Equipping followers of Christ to engage in their everyday work as the work of God, so workplaces are invigorated, communities flourish and culture is renewed to the honor and glory of the Lord.

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Friday, September 26, 2014

What On Earth Was God Thinking When He Created Human Beings?

In the Bible we read of God's acts, but we don't often read of His thought process and rationale behind the acts. Being privy to the "why" behind God's "what" is rare. Yet in Genesis 1, we see God's deliberative thought process behind the creation of human beings, and it's mind-boggling!

What on earth was God thinking when He created human beings? What purpose did God have in mind for us? What role did He intend for us to play?

In Genesis 1:26-28, the Trinity confers: "Let us make man...and let them rule...," followed by this human-targeted directive: "Fill the earth, and subdue it." 

Wow! We were created for the role of governing over God's stuff on Planet Earth! Not only governing over fish and fowl, but over electricity, wind, minerals, trees and waterways. Sound waves, laser beams, silicon and Teflon. This is our God-given responsibility and mission!

Can this really be God's intention for us? Can it really be this practical? This concrete? This...well...down-to-earth?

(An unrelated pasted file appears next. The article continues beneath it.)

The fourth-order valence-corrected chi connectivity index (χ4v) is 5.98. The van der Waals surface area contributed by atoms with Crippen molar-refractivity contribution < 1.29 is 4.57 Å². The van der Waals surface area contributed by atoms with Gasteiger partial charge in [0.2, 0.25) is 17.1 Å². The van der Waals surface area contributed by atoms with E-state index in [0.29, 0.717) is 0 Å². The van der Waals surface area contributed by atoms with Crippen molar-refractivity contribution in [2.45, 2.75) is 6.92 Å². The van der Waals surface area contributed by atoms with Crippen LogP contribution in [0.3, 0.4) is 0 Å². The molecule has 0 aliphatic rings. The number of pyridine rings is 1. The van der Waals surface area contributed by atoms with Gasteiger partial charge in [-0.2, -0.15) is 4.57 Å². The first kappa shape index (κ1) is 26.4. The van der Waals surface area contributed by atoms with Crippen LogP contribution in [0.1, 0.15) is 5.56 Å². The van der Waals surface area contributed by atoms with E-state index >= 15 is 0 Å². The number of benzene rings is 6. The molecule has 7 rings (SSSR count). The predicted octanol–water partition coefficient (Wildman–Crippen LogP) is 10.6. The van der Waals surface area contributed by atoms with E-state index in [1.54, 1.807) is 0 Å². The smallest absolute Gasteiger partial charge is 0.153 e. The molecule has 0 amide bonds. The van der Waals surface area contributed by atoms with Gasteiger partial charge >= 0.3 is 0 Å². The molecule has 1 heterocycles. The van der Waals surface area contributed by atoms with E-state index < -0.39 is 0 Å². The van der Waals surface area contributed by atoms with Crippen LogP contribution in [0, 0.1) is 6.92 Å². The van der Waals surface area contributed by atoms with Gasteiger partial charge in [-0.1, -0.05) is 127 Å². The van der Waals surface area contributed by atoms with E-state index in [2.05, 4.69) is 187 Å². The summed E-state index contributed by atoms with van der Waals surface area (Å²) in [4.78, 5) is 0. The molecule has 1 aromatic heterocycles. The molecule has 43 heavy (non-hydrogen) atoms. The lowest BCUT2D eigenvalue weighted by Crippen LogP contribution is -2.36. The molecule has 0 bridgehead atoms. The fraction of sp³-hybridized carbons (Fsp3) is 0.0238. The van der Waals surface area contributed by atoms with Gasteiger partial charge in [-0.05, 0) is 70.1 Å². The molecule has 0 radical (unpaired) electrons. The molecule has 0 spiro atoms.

Sometimes we're oblivious to the obvious. The Bible tells us God has a wonderful plan for our lives, and His plan is that we govern rightly over the planet! Some over animals, some over vegetables. Some over water, some over air. Some over wood beams, some over gold.

Chuck Colson summed it up this way: "On the sixth day, God created human beings and commanded them to pick up where He left off." 

Who rules Planet Earth? News flash! God gave us the job:"...let them rule..." And this requires all sorts of work! Some may think God gave the job to Satan at the Fall, but the First Commission was not rescinded when sin entered the world. While the Fall makes our assignment more difficult, Earth-Tending remains our purpose, privilege and "glory." See Psalm 8.

Governance over God's stuff in God's way
 is the first principle of theology of work. This embeds the First Commission into the Great. When we "observe all that Christ commanded" [see the Great Commission of Matthew 28], this "observation" surely takes place at work, where we spend the bulk of our waking hours, right?

We are here to occupy, and this requires occupations: from fish farming to politics, plumbing to neurology, longshoreman's labor to agronomy. In a fallen world it requires pastors, missionaries and social workers, too. But the former occupations are as much "God's work" as the later.


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